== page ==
You are holding your weekly team leadership meeting. You are discussing with your direct reports how to handle the project delays that have caused the team to miss its quarterly numbers. You know that Ted — one of your direct reports — contributed to missing the numbers by missing two key deadlines. You've seen this kind of behavior before from Ted, and you've seen the team's frustration with Ted. You decide to not say anything to Ted in the meeting, but afterward you privately tell him that how he's letting you and the team down.
If you're like most leaders, you believe in the adage "praise in public and criticize in private." So when a team member does something that negatively affects the team, you usually talk to the team member in private. But this can be a dangerous adage to follow because it significantly reduces accountability, the quality of team decisions, and your team's ability to manage itself. As Richard Hackman said reflecting on his research, "[T]he most powerful thing a leader can do to foster effective collaboration is to create conditions that help members competently manage themselves." Here's why criticizing in private undermines your team, and what you can do to build a smarter team starting today.
Is your leadership team a real team — one in which members are interdependent with each other for meeting team goals? If so, they should also be accountable to each other for working together to achieve those goals, including how they rely on, work with, and make decisions together. Yet when you "criticize in private" for behavior that occurred in a team meeting or affects the team, you undermine team members' accountability to each other. You send the message that team members are accountable only to you, not to the team. You also send the entire team the message that they don't need to hold each other accountable — you'll do it for them. In short, you shift accountability from the team to you.
You also make it more difficult to solve the problem. If you tell Ted his missing deadlines contributed to the team missing its goals, you and Ted may reach an agreement on how he will change his behavior, and that may inadvertently create new problems for other team members. Or Ted may tell you that other team members made it difficult for him to meet his deadlines, that it's not his fault; at that point, you're likely to become a human ping-pong ball, shuttling back and forth between Ted and other team members trying to understand the problem. The information to solve this problem lies with Ted and the other team members.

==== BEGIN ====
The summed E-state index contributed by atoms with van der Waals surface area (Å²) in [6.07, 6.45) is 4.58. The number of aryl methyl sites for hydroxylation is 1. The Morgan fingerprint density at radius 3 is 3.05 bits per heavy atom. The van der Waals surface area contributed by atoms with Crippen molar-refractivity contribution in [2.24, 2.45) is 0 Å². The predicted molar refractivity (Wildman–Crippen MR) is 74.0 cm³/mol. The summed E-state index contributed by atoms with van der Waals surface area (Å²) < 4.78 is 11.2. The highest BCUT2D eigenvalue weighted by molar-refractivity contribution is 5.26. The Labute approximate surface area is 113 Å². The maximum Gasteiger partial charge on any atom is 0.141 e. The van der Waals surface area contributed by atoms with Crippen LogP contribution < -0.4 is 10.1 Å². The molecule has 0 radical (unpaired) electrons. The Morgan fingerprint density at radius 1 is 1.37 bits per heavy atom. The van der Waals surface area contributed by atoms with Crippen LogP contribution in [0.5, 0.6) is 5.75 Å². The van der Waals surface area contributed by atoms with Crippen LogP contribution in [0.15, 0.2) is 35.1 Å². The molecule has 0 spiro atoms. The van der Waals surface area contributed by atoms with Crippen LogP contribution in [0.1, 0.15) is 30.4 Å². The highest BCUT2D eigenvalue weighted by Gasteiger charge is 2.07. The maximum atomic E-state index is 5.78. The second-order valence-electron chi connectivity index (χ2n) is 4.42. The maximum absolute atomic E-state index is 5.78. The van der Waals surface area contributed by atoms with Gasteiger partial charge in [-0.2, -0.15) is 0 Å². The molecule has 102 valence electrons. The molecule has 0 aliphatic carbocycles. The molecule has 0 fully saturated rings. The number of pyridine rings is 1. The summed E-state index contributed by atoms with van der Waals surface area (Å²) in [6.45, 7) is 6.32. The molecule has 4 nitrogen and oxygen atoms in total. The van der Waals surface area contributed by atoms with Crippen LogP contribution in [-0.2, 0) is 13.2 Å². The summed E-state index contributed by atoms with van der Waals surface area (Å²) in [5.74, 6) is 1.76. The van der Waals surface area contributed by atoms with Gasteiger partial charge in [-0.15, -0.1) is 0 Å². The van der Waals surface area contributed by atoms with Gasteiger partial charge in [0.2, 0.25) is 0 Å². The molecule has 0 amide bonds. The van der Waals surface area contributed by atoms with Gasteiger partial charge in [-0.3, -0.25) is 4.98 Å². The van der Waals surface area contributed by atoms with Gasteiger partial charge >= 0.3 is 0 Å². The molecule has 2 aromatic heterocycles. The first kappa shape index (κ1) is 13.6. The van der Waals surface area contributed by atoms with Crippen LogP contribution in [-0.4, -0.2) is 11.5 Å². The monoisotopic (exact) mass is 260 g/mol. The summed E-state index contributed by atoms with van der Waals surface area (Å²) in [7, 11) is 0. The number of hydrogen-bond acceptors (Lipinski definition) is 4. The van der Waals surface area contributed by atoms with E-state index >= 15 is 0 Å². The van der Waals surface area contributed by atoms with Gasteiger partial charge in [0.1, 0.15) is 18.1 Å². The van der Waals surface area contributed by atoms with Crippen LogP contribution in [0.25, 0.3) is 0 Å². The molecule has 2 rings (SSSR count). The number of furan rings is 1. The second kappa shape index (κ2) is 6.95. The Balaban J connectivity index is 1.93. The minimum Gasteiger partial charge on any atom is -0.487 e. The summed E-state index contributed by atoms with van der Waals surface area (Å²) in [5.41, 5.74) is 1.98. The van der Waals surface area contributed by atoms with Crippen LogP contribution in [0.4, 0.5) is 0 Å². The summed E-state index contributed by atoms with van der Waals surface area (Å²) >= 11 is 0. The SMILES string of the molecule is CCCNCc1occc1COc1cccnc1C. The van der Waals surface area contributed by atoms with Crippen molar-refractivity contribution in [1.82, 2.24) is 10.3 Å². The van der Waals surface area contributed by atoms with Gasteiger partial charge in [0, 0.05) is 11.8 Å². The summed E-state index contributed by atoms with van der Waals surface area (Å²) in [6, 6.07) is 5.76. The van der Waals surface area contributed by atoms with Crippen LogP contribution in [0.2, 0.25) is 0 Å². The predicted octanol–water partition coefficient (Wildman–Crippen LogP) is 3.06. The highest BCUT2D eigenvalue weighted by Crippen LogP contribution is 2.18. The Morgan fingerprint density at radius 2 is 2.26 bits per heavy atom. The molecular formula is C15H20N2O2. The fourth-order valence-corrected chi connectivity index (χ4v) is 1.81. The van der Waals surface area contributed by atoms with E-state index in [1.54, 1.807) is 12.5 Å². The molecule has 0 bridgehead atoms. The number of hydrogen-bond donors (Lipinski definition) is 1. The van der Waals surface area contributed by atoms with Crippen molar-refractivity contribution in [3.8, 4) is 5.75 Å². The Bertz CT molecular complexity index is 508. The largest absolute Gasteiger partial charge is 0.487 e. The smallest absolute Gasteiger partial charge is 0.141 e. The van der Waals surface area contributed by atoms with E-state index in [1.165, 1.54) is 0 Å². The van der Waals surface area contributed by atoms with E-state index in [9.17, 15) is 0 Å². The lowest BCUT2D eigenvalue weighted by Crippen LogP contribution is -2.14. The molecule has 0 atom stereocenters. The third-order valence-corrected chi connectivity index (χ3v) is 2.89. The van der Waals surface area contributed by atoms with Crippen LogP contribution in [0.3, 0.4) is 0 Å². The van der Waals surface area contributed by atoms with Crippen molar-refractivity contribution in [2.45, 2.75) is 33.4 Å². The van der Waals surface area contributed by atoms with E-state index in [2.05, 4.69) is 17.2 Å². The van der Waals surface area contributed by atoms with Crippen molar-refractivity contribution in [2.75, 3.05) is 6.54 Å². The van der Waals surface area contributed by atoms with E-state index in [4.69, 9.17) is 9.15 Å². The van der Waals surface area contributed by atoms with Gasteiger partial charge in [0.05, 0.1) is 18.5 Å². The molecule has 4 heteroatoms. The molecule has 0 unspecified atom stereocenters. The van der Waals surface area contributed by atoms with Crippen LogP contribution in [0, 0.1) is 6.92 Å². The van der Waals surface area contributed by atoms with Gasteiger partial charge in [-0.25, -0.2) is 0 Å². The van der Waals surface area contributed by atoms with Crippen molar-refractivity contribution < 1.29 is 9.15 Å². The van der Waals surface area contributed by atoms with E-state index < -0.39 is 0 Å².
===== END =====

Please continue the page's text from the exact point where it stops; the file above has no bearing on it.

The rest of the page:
Why do leaders unwittingly shift team accountability to themselves? First, they've been taught correctly that they're ultimately responsible for the team. Yet they misconstrue this ultimate responsibility and adopt a "one-leader-in-the-room" mindset; they believe that they are primarily, if not solely, accountable for how the team functions, including providing negative feedback to their direct reports. Second, research by Chris Argyris and Don Schön and my 30 years working with leadership teams shows that in challenging situations almost all leaders try to minimize the expression of negative feelings: If it's difficult for you to give negative feedback, you prefer to do it in private than in the team setting.
Leadership isn't about being comfortable; it's about being effective, even when you're uncomfortable. Smart leaders address ineffective team member behavior in the team setting when it occurs, or when the behavior affects the team. In the team: that's where the information, solution, and accountability are.
In the case of Ted, you could start by saying something like, "I'm noticing two patterns in our meetings. First, Ted, this looks like the third time in a month where you haven't met a deadline for the team. Am I off? [Assuming Ted agrees, you continue.] The second pattern is that each time Ted says he hasn't met a deadline, I notice the rest of you — Fran, Alex, and Sheryl — sigh or shake your head, but you don't say anything to Ted. Am I on target? [Assuming people agree, you continue.] Since these meetings are the place for solving problems and the team can't meet its deadlines if Ted doesn't meet his, I'm curious, what leads you not to say something to Ted in the meetings?
If you want to create a more effective team, you and your direct reports will need to change how you handle accountability. Here's what you can do, starting today:
- Tell your team you've been unintentionally shifting accountability for the team from the team to you. Explain how you see it affecting the team's results and working relationships. Give some specific examples and ask team members how they see it.
- State that you want a team in which members can openly and constructively give each other feedback in the team. Explain how this will help the team. Ask team members for their reactions.
- Ask your team members what they need to hold each other accountable for how the team is working together. They may need team members to share more information about their parts of the business. They may need to learn how to discuss each other's behavior in the team in a way that's productive and doesn't contribute to defensive reactions. They may need to change their mindset so they see themselves accountable to the team, not just you. They may want some assurances from other team members or you.
- Take a few minutes at the end of each meeting to discuss how team members are holding each other accountable and how to improve it. Making this shift isn't easy. Investing a few minutes discussing what worked well and how the team wants to improve next time will increase the chance that the team creates more accountability in the future. And that will save time and get better team decisions.